Thursday, June 26, 2008

scala functional programming

i continued learning scala reading the 'Scala By Example' tutorial from the website. next up was functional programming in scala. in scala functions are first class citizens. that means you can declare functions and pass them around as parameters or return them from other functions. let's first see, how to define a function:

def plus1(a : Int) : Int = 1 + a

it takes an argument a of type Int and returns 1 + a (you guessed it). you can call this function like plus1(2). [you could have enclosed the body of the function in curly braces, but it's just one expression, so you don't have to]

so, now let's define a higher-order function. that's a function which takes another function as parameter or returns a function.

def doWithInt(a : Int, f : Int => Int) : Int = f(a)

this is a function that takes an Int as first parameter and a function type as second. the parameter f is a function of type Int => Int which takes an Int as parameter and returns an Int. this function simply applies the function f to the parameter a. you could call this function passing to it a reference to the function plus1 declared before: doWithInt(3, plus1). this will return 4 as it applies plus1 to 3.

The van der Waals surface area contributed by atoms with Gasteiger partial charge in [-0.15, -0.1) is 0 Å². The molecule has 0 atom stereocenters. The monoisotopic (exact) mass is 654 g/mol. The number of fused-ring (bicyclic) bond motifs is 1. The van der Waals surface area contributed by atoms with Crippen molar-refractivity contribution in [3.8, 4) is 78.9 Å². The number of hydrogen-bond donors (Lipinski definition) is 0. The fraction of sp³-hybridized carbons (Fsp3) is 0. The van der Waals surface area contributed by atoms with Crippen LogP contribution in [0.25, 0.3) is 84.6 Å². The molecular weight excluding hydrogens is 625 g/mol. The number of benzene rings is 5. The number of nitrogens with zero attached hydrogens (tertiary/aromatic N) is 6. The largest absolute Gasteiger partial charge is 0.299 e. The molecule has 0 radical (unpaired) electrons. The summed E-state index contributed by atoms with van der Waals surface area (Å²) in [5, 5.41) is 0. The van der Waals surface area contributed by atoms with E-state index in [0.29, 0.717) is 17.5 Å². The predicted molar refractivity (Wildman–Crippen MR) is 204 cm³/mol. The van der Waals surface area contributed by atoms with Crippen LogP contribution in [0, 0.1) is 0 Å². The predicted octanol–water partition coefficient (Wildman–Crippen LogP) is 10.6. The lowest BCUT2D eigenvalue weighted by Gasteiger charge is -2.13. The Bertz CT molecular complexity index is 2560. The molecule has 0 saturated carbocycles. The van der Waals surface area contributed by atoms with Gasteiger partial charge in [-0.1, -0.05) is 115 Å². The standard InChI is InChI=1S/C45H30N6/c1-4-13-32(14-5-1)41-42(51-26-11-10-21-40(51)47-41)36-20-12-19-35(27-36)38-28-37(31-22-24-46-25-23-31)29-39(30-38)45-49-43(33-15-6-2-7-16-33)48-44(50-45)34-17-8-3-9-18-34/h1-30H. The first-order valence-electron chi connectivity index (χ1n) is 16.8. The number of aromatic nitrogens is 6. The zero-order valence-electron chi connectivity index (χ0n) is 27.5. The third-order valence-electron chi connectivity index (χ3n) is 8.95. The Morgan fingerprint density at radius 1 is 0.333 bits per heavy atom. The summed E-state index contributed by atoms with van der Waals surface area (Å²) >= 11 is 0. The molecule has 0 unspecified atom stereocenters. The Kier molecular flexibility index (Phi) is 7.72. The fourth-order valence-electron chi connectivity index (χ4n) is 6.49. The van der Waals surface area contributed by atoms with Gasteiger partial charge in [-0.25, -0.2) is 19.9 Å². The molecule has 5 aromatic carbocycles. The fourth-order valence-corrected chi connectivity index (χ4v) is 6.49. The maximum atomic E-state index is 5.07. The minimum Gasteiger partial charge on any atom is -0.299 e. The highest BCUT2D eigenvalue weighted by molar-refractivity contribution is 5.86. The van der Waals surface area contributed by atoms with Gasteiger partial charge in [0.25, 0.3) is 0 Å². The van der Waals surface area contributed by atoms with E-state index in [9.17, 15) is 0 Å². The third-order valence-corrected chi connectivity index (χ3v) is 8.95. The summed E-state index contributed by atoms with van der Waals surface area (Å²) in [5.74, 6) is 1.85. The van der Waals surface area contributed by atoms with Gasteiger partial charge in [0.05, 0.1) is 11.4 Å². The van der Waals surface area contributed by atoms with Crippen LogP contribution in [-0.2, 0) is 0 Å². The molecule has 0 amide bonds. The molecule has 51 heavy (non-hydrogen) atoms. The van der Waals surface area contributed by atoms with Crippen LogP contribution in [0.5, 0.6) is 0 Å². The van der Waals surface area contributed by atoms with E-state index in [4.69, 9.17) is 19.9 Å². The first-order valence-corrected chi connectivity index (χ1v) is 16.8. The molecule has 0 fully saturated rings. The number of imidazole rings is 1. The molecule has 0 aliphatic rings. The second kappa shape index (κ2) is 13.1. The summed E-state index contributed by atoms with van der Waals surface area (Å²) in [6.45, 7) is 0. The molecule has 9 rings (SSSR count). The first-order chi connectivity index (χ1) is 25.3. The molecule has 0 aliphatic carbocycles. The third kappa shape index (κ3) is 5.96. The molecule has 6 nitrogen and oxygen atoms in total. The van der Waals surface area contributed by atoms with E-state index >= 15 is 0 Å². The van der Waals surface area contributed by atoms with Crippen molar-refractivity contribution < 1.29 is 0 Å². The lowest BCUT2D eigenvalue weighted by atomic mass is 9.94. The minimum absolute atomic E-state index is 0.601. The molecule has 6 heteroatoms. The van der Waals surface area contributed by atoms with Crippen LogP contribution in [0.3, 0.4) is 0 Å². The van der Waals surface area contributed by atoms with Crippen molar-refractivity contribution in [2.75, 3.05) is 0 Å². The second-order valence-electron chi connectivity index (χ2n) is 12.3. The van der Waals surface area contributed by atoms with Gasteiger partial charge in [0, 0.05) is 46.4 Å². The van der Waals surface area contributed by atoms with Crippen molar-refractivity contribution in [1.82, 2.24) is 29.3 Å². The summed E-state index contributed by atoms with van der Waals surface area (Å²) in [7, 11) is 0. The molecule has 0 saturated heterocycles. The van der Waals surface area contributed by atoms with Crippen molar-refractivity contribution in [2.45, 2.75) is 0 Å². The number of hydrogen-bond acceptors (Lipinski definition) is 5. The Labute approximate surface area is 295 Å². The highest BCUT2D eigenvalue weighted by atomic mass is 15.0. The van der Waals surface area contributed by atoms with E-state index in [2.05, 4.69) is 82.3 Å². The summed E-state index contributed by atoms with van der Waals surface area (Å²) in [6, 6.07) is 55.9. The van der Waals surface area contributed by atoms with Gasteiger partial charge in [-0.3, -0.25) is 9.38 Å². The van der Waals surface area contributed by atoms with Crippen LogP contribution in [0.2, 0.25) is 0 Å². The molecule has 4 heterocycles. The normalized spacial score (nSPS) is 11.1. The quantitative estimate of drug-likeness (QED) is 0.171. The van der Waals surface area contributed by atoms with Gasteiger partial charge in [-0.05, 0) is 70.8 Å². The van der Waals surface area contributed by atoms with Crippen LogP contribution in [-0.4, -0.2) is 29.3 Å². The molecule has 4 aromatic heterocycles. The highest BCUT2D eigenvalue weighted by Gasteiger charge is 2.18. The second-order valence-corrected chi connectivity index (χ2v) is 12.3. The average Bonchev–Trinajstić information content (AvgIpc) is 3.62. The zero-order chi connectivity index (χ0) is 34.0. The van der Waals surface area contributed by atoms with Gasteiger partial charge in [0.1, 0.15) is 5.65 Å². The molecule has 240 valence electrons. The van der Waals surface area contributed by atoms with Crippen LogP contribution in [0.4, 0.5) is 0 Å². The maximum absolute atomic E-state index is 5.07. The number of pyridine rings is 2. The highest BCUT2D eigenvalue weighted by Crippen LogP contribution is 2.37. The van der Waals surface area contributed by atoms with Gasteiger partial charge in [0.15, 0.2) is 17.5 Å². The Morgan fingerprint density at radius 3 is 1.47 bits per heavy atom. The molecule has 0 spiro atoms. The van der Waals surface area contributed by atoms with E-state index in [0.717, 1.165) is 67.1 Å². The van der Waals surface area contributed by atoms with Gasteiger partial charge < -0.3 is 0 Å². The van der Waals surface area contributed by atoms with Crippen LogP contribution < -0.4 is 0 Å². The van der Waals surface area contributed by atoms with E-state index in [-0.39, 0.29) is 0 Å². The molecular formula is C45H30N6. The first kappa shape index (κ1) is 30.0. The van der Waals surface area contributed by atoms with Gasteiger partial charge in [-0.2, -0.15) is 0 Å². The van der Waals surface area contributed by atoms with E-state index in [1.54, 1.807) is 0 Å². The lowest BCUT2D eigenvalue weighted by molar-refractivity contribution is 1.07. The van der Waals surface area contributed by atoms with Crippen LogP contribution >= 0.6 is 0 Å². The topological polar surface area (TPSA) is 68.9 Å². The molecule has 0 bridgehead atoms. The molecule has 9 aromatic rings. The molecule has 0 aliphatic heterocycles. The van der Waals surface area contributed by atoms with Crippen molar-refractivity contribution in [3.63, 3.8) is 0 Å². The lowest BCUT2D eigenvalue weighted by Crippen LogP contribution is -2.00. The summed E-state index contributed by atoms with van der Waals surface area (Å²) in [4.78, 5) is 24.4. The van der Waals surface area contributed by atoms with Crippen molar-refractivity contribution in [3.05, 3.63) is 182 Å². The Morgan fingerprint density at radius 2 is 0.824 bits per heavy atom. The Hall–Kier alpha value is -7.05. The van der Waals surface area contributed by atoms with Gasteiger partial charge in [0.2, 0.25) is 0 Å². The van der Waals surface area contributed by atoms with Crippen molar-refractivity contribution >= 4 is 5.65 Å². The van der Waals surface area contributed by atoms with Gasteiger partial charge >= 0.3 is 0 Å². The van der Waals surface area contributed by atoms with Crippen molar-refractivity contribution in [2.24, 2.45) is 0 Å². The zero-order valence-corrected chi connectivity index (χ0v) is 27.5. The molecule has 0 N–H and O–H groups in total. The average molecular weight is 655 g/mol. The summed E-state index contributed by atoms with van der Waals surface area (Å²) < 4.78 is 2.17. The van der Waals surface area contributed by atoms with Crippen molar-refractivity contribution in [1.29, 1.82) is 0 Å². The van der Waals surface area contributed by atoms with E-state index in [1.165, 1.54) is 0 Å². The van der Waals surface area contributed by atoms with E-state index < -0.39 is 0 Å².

so, these are just the basics of functional programming with scala. things can become quite weird when it comes to more complex higher-order functions, e.g. function returning functions, currying or recursion. have a look at 'Scala By Example' for examples.

one thing i forgot to mentioned is some syntactic sugar for the example above. instead of calling doWithInt(3, plus1) you could have equally done

doWithInt(3, 1 +)

this is because + is a member function of the type Int, as seen in a previous post.

so, that's it for this post then. more on functional programming with scala coming soon.

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